Each year, tens of thousands of researchers, clinical oncologists, and patient advocates descend on San Antonio, TX to learn about some of the most current research findings in breast cancer over the past year.
Nothing presented this year will “move the needle,” but there were some findings worthy of mention. We will share what we found interesting over the coming weeks. Here are several to start this series.
Triple-Negative Breast Cancer
In July, the Food and Drug Administration (FDA) approved pembrolizumab for high-risk, early-stage, triple-negative breast cancer (TNBC) in combination with chemotherapy as neoadjuvant treatment, and then continued as a single agent as adjuvant treatment after surgery based on results of the Keynote-522.
The trial is a study of neoadjuvant pembrolizumab (Keytruda; an immune checkpoint inhibitor) plus chemotherapy followed by nine cycles of adjuvant pembrolizumab versus chemotherapy alone in triple-negative breast cancer. According to updated results shared at the 2021 SABCS, the addition of pembrolizumab to chemotherapy was found to provide an improvement in both pathologic complete response (pCR) following neoadjuvant treatment and event-free survival (EFS) in patients previously untreated for high-risk, early-stage (stage II or stage III), TNBC.
As reported prior to the 2021 SABCS, pCR was improved among patients receiving chemotherapy plus pembrolizumab compared with those receiving chemotherapy plus placebo (64.8% vs. 51.2%). Now, following 36 months of follow-up, we know that EFS—defined as the time from randomization to disease progression that precludes definitive surgery, local or distant recurrence, a second primary cancer, or death from any cause, whichever occurred first—was also improved, regardless of PDL1 status. A total of 84.5% of patients in the chemotherapy-pembrolizumab arm were event-free at 36 months compared with 76.8% of patients in the control arm, with the most common event recorded being distant recurrence. It is important to note that adverse events in this early-stage setting were not insignificant, including some deaths (~0.5% [3 patients] in the neoadjuvant phase; 0.3% [1 patient] in the adjuvant phase) in the pembrolizumab arm of the trial. One very important question that was not answered by this study (because of the study design) is whether patients who have a pCR following neoadjuvant treatment need to continue with adjuvant pembrolizumab. This is important because we know that among patients who have a pCR, regardless of their trial arm, EFS is high (94.4% and 92.5% respectively). Many questions remain about when and in whom to use pembrolizumab to minimize exposure to the risks.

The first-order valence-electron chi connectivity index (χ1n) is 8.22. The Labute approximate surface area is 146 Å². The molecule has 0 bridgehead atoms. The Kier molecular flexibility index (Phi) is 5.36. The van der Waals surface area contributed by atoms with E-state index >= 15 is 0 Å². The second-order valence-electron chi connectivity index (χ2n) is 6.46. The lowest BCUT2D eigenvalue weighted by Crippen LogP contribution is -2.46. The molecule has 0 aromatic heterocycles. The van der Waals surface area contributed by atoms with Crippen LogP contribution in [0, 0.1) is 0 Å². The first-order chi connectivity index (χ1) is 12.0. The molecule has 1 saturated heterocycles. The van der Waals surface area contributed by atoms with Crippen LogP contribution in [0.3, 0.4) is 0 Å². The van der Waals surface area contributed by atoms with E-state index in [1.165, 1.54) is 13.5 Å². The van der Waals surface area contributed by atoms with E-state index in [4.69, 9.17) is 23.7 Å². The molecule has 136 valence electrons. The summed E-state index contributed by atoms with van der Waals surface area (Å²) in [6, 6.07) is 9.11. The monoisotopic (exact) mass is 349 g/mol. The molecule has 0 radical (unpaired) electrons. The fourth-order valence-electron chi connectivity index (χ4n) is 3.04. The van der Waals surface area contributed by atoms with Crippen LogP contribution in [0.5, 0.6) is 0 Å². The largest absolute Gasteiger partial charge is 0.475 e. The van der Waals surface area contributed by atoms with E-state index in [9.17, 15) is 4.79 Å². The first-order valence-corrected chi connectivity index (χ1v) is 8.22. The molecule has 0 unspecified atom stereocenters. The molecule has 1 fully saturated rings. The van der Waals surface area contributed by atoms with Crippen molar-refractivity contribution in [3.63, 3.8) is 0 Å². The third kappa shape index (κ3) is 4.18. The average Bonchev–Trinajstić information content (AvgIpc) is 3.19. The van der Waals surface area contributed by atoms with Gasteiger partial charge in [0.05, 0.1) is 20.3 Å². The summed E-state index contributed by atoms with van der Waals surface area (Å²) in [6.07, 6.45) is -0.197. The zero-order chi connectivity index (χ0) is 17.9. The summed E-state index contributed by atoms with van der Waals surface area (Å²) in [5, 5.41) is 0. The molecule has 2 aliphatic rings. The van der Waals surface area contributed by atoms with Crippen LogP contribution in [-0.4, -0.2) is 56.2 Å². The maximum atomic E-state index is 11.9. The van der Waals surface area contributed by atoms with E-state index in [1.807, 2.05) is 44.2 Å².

Updated results were also presented for Keynote-355, which looked at pembrolizumab plus chemo versus chemo alone in the first line of treatment for metastatic TNBC. Notably, overall survival (OS) was improved by nearly seven months (23 months in the treatment arm vs 16.1 months in the control arm) in the pembrolizumab treatment arm, but only among patients who expressed PDL1 positive tumors (measured by Combined Positive Score [CPS] >10), with the largest benefit in patients with relatively high PDL1 (CPS>20) expression.